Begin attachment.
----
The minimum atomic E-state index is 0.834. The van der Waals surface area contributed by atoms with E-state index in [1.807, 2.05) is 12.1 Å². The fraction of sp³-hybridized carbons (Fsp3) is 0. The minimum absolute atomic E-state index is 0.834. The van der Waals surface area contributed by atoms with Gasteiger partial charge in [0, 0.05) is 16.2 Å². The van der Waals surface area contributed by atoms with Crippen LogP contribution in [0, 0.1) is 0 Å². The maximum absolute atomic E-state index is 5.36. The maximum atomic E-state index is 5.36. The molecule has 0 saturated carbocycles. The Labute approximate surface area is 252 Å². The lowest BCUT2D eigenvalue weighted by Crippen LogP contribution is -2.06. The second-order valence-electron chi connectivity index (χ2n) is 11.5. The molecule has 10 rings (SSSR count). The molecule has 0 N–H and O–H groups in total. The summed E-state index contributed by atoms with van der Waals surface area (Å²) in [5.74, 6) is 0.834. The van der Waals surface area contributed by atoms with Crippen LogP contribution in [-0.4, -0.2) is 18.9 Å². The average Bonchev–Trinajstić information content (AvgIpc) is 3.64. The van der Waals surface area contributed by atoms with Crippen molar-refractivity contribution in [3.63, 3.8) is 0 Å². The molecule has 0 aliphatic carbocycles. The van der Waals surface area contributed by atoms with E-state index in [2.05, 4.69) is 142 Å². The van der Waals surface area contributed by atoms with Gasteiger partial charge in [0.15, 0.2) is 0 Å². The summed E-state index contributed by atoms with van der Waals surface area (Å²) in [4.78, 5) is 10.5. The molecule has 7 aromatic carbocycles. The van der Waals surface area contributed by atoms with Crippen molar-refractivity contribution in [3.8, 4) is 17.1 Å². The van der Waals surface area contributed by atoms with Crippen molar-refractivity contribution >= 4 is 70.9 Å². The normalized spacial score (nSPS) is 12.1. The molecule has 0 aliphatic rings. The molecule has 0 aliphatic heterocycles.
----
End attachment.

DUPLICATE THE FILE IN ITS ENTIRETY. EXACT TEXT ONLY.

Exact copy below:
The minimum atomic E-state index is 0.834. The van der Waals surface area contributed by atoms with E-state index in [1.807, 2.05) is 12.1 Å². The fraction of sp³-hybridized carbons (Fsp3) is 0. The minimum absolute atomic E-state index is 0.834. The van der Waals surface area contributed by atoms with Gasteiger partial charge in [0, 0.05) is 16.2 Å². The van der Waals surface area contributed by atoms with Crippen LogP contribution in [0, 0.1) is 0 Å². The maximum absolute atomic E-state index is 5.36. The maximum atomic E-state index is 5.36. The molecule has 0 saturated carbocycles. The Labute approximate surface area is 252 Å². The lowest BCUT2D eigenvalue weighted by Crippen LogP contribution is -2.06. The second-order valence-electron chi connectivity index (χ2n) is 11.5. The molecule has 10 rings (SSSR count). The molecule has 0 N–H and O–H groups in total. The summed E-state index contributed by atoms with van der Waals surface area (Å²) in [5.74, 6) is 0.834. The van der Waals surface area contributed by atoms with Crippen LogP contribution in [-0.4, -0.2) is 18.9 Å². The average Bonchev–Trinajstić information content (AvgIpc) is 3.64. The van der Waals surface area contributed by atoms with Crippen molar-refractivity contribution in [3.63, 3.8) is 0 Å². The molecule has 0 aliphatic carbocycles. The van der Waals surface area contributed by atoms with E-state index in [2.05, 4.69) is 142 Å². The van der Waals surface area contributed by atoms with Gasteiger partial charge in [0.15, 0.2) is 0 Å². The summed E-state index contributed by atoms with van der Waals surface area (Å²) in [4.78, 5) is 10.5. The molecule has 7 aromatic carbocycles. The van der Waals surface area contributed by atoms with Crippen molar-refractivity contribution in [3.8, 4) is 17.1 Å². The van der Waals surface area contributed by atoms with Crippen molar-refractivity contribution >= 4 is 70.9 Å². The normalized spacial score (nSPS) is 12.1. The molecule has 0 aliphatic rings. The molecule has 0 aliphatic heterocycles.